On June 17, 2021, the Supreme Court held in Nestle USA, Inc. v. Doe I, that a plaintiff seeking domestic application of the Alien Tort Statute, 28 U.S.C. § 1350 (“ATS”), must demonstrate that the facts giving rise to the cause of action center around the corporation’s domestic conduct; allegations of general corporate activity, such as “corporate decisionmaking,” are insufficient. The case was consolidated on appeal with Cargill Inc. v. Doe I, No. 19-453, an appeal from the U.S. Court of Appeals for the Ninth Circuit.
These appeals stem from lawsuits brought by former Ivory Coast child slaves under the ATS against Nestle, Inc., and Cargill, Inc. The ATS provides federal courts jurisdiction to hear claims brought “by an alien for a tort only, committed in violation of the law of nations or a treaty of the United States[.]” The plaintiffs alleged that the defendants, both U.S. companies, facilitated human-rights abuses on the plantations where the youths worked by buying cocoa beans from cocoa plantations in Ivory Coast even though the companies knew that the plantations used child slavery.
A federal district court in California dismissed the lawsuit on the grounds that the activities alleged had no connection to the United States, except for the fact that Nestlé and Cargill are U.S. corporations. As a result, the district court concluded that the heart of plaintiffs’ claims was outside the United States, and their lawsuit could not go forward under the ATS. The U.S. Court of Appeals for the Ninth Circuit reversed and reinstated the lawsuit, reasoning that the conduct at the heart of the lawsuit involved corporate operational decisions that originated in the United States.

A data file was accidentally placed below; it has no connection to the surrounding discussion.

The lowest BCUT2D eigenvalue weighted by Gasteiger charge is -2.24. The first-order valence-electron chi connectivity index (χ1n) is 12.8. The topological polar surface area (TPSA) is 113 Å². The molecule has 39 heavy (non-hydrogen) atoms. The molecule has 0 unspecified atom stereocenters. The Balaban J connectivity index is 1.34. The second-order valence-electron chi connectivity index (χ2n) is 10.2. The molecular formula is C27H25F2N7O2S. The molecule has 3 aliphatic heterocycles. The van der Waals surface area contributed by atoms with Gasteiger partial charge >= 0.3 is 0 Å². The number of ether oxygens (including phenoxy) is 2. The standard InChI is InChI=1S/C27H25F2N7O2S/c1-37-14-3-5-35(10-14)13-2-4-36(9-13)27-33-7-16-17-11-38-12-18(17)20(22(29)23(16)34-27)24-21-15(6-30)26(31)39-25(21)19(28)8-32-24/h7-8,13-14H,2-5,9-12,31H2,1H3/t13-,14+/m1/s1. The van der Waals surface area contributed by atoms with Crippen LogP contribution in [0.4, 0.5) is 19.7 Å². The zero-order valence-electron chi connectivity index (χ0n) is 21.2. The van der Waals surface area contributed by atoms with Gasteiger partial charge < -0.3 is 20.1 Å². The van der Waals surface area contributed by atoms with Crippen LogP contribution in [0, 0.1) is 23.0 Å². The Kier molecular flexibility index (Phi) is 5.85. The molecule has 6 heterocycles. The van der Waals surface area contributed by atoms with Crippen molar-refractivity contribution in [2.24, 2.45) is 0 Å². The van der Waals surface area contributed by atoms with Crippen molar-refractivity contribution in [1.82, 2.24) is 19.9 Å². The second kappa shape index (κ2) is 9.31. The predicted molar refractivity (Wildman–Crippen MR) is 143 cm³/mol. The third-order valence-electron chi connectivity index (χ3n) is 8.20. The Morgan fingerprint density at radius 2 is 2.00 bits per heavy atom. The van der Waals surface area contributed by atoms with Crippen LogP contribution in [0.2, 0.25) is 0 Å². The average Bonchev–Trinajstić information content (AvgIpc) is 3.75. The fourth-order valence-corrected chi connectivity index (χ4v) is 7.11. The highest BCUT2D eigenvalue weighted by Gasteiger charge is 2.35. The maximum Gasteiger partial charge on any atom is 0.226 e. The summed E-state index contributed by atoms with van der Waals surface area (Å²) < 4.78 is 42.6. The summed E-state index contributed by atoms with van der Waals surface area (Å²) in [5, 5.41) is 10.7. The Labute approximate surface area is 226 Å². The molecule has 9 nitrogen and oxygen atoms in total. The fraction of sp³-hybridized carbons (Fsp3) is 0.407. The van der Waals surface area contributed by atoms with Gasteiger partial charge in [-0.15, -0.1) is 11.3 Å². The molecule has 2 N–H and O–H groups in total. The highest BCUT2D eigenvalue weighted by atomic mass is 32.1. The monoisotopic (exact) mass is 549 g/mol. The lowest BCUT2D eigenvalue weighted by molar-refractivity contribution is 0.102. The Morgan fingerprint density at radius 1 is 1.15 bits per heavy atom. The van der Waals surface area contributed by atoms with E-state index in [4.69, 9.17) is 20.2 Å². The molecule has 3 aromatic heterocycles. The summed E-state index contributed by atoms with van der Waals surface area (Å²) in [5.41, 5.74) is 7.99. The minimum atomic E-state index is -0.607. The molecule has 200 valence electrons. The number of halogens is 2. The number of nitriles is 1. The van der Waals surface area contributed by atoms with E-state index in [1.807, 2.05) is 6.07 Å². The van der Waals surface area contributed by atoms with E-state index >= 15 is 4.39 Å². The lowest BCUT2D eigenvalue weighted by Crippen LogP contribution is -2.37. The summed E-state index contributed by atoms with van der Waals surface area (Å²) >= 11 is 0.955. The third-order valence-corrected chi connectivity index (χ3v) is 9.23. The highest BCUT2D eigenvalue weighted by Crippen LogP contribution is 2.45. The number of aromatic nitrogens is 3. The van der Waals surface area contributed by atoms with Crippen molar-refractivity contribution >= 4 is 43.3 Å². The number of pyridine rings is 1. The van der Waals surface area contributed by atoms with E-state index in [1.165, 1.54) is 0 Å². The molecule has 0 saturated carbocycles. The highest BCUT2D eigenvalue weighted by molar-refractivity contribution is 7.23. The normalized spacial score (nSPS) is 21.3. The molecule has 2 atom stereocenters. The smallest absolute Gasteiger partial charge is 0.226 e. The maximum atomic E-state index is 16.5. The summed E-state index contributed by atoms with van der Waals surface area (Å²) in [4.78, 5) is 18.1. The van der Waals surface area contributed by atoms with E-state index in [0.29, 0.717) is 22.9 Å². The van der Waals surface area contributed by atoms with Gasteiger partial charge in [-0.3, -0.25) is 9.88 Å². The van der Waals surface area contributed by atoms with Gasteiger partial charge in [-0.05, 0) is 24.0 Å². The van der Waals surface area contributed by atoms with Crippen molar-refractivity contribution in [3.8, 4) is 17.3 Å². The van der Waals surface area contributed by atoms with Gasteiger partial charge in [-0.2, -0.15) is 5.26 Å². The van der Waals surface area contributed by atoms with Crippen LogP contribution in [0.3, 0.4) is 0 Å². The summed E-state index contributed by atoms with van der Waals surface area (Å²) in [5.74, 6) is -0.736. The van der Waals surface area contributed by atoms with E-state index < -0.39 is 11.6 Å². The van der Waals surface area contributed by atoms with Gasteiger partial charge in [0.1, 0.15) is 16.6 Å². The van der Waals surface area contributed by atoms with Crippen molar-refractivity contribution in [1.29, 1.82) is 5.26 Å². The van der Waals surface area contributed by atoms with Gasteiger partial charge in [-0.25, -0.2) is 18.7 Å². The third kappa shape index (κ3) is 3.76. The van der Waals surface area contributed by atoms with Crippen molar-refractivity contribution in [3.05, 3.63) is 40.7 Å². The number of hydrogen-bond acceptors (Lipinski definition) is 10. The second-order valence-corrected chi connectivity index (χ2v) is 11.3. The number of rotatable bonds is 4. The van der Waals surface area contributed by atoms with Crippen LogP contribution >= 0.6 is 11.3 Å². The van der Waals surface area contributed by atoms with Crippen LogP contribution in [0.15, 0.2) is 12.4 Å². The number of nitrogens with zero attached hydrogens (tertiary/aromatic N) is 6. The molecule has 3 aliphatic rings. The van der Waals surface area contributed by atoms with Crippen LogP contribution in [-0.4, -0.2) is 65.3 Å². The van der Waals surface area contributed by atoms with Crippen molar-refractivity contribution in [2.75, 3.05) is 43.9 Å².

The Supreme Court reversed, holding that the plaintiffs could only bring a claim under the ATS when the claim is based on domestic conduct. The Court began its analysis by using its “two-step framework for analyzing extraterritorial issues.” Under this framework, the Court presumes that a statute, here the ATS, does not apply to foreign conduct. In other words, as the Court stated, the assumption is that “a statute applies only domestically,” and they “ask ‘whether the statute gives a clear, affirmative indication’ that rebuts this presumption.” The Court concluded that the ATS cannot be read to apply to foreign conduct because, although the Court has permitted courts to judicially create causes of action based on the text of the ATS, “the ATS does not expressly ‘regulate conduct’ at all, much less ‘evince a clear indication of extraterritoriality.’” The Court therefore concluded that courts are without power to “give ‘extraterritorial reach’ to any cause of action judicially created under the ATS.”
Having decided that the ATS cannot apply extraterritorially, the Court then shifted its focus to the second part of its analysis, explaining that “where the statute, as here, does not apply extraterritorially, plaintiffs must establish that ‘the conduct relevant to the statute’s focus occurred in the United States.’” The Court concluded that the plaintiffs could not meet this test because “[n]early all the conduct that they say aided and abetted forced labor — providing training, fertilizer, tools, and cash to overseas farms — occurred in Ivory Coast” rather than the United States.
Justice Thomas authored the opinion of the Court, which was joined by Chief Justice Roberts and Justices Breyer, Sotomayor, Kagan, Gorsuch, Kavanaugh, and Barrett.